Out of all of President Donald Trump’s numerous blunders on foreign policy issues, probably the most incendiary one is the decision to reimpose sanctions on Iran, and the ensuing violation of the nuclear deal known as the Joint Comprehensive Plan of Action (JCPOA).
Trump has has unilaterally broken an agreement reached in 2015 after 12 years of negotiations, and whose complexity I am personally familiar with since I was tasked with getting the talks started as the High Representative for Common Foreign and Security Policy of the European Union. This agreement is a guarantee of the international nuclear non-proliferation regime, and it was backed by a unanimous resolution at the United Nations Security Council.
But Trump seems largely unconcerned about both the content and form of the deal; nor does he appear to consider the fact that the International Atomic Energy Agency has been certifying Iran’s compliance with the program.
What Trump cares about the most is the fact that the JCPOA was signed during the Obama era. Trump’s attitude was exactly the same with regard to the Trans-Pacific Partnership Agreement and the Paris agreement on climate change, his predecessor’s two other major achievements. And in this case, the reaction by all other parties involved must be the same as in the earlier cases: preserve the agreement, regardless of the United States’ ups and downs.
We must celebrate the fact that Europe, Iran, China and Russia have manifested their desire to advance along these lines. In this regard, the European Union has a tremendous responsibility on its shoulders. There is no doubt that trans-Atlantic relations must remain a priority, but so must protecting existing mechanisms of multilateral cooperation. And even more so when the threat is coming not so much from an “America First” attitude, but from a “Trump First” one instead.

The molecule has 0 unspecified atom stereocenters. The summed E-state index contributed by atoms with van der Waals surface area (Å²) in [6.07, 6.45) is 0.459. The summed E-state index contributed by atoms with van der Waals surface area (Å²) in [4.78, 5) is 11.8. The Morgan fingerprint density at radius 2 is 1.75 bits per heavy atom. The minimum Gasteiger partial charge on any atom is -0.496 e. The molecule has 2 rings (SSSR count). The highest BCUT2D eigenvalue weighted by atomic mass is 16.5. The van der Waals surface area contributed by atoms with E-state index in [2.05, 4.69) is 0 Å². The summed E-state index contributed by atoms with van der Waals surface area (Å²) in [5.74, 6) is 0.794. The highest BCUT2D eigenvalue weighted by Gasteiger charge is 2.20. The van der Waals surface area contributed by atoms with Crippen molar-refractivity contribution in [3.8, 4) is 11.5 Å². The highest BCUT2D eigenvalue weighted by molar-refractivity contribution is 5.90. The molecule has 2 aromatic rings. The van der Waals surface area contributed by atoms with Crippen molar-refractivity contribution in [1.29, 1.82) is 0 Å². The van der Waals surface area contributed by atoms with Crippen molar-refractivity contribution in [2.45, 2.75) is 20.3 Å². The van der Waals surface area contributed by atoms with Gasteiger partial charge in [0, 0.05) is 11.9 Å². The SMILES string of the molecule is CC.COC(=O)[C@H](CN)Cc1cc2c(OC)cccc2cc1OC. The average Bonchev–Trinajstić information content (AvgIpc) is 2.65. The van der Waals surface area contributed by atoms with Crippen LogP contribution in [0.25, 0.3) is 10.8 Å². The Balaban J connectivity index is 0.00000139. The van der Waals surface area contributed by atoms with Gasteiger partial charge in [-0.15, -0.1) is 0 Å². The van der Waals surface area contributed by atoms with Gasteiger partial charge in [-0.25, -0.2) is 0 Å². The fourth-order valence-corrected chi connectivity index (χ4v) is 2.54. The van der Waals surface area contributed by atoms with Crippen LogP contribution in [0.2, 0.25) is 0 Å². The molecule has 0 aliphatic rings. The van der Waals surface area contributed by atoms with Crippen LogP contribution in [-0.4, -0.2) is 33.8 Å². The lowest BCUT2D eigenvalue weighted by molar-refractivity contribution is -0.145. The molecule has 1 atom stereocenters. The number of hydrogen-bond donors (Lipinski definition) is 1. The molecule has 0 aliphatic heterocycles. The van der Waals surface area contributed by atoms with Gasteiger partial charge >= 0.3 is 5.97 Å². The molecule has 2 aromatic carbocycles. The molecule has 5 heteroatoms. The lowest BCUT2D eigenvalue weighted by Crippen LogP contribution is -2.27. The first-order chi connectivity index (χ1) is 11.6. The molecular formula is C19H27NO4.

Simultaneously, the European Union must help de-escalate the tension in the Middle East. The region has become the stage for a tough confrontation between Iran – whose outside actions are not violating the JCPOA but continue to represent a problem – and two disproportionately influential allies of the United States: Israel and Saudi Arabia. The new flare-up of hostilities is having a direct effect on third countries such as Syria and Yemen, which are mired in terrible humanitarian crises of their own. Greater European involvement in resolving these conflicts is key in order to slow down the deterioration of stability in the region.
Yesterday, while Trump was announcing his withdrawal from the JCPOA, there was movement on another nuclear front: US State Secretary Mike Pompeo was on his way to North Korea to prepare a summit between Trump and Kim Jong-un. In light of America’s absurd new blow to its own credibility and diplomatic consistency, all that is left for us to do is to wish him luck. He is going to need it, and so is the rest of the world.
Javier Solana has served as Spanish foreign affairs minister, NATO secretary general and EU High Representative for Common Foreign and Security Policy.
English version by Susana Urra.